The Importance of Workplace Mental Health Metrics—Now and Post-Pandemic

The Importance of Workplace Mental Health Metrics—Now and Post-Pandemic

Of course, the coronavirus pandemic has required employers everywhere to rethink the safety of their employees on a number of levels. However, many do not realize that mental health is a big part of worker health and safety.

Mental health resources are crucial to worker wellbeing at any point in time, but the pandemic has but extra emotional strain on workers. Employers need to seek ways to better help their workers not just with safety precautions like PPE and social distancing and virus testing, but by providing them with the right mental health resources.

The use of mental health metrics in the workplace is a great tool for employers to monitor the wellbeing of workers, said one Forbes article. Mental health metrics provide real-time insights on how the workforce is fairing in the midst of COVID-19 and other disruptive, stressful events. The pandemic has already had a toll on people’s mental health. Now, employers can play a critical role in helping employees help themselves.

One workplace mental health project, the Mental Health Index: U.S. Worker Edition, co-sponsored by the National Alliance of Healthcare Purchasers, HR Policy Alliance and One Mind and produced by Total Brain, helped meet this need.

Every month, the Index presents updated findings from a randomized sampling of hundreds of U.S. workers, across topics like risk for anxiety and depressive disorders, emotional awareness and negativity. The results give employers an ongoing look at how mental health impacts are evolving and where needs are the greatest.

For example, data from July 17 showed that U.S. employees’ risk of Depressive Disorder, Post Traumatic Stress and General Anxiety Disorder each increased by at least 40 percent since February. While the reopening of some businesses seemed to help some people emotionally/mentally, the worsening rate of the infection and cases across the country means people will likely be under emotional strain for the long haul.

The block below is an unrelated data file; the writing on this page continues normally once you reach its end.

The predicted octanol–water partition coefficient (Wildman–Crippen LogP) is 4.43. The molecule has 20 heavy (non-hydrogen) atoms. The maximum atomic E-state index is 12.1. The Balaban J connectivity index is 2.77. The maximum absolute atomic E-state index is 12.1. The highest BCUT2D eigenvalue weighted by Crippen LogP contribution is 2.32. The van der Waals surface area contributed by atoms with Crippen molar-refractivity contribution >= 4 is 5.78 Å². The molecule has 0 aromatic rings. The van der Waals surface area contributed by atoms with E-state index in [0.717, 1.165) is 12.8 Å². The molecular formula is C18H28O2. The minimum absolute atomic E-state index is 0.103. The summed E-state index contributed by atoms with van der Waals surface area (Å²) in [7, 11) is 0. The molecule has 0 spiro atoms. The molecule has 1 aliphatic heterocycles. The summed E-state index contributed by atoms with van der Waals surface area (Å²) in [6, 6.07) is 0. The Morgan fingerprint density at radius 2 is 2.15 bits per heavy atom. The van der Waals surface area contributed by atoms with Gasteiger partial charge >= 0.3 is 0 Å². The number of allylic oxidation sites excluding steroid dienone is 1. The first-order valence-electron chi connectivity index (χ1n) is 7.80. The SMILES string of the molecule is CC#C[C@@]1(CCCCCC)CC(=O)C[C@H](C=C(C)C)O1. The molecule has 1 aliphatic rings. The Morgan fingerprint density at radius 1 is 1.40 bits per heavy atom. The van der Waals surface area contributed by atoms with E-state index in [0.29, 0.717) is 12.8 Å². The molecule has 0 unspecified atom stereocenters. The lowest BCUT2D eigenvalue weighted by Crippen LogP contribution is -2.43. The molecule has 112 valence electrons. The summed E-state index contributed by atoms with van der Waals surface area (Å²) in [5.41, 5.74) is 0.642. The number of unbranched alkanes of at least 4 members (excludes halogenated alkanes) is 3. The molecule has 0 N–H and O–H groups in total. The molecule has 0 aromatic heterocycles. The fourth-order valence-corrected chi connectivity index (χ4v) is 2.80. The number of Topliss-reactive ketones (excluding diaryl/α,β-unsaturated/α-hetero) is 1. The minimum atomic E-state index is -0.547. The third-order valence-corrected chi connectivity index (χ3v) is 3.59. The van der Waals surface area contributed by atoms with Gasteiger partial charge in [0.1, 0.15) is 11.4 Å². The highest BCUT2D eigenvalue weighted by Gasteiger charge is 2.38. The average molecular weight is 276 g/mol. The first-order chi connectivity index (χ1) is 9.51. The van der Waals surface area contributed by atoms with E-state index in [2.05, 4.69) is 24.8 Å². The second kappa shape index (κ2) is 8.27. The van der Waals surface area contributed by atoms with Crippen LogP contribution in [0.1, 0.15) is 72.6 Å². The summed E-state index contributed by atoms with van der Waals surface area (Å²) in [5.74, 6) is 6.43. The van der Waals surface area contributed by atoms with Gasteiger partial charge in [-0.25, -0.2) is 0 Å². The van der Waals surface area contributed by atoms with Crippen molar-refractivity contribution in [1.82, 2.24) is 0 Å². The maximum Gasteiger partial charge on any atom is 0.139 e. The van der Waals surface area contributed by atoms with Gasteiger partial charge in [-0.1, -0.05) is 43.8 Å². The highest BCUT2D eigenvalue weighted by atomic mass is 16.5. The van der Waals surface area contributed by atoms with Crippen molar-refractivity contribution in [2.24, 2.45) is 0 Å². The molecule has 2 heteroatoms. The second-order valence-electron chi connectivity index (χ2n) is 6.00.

Mental health is important for workers’ health and safety, of course. But poor mental health among workers can also cost businesses money, time and productivity—and the pandemic is sure to continue to worsen workers’ mental health.

Organizations can take the following three steps to protect workers from infection and mental illness:

  • Provide tools for employees to assess mental health: Give employees privacy, and provide actionable findings and resources. However, you need to provide tools and engage their leaders and managers to actively discuss the importance of mental health, share experience and take advantage of resources. It takes a concerted, long-term effort. For example, employers can provide workers with free access to apps for building emotional resilience, one-on-one or group counseling, and daily drop-in sessions where employees can learn tips for managing anxiety, stress and social isolation.
  • Ensure access to mental health resources: Access to mental health resources include services and providers. Without a health care plan, options and tangible resources, employees do not often know where to start.
  • Continually improve response with evolving resources and discussions: The world is unpredictable, and while the pandemic might be the main worker stressor right now, there is likely to be more disruptions in the future. The best thing employers can do to ensure their workers’ health and safety if to establish the infrastructure, tools and conversations to respond effectively to any mental health impacts, whatever comes next.

Workforce mental health metrics are essential to safeguarding employees during the pandemic and beyond. Employers are responsible for protecting workers from the virus, but they are also responsible for helping workers keep their mental wellbeing in check.

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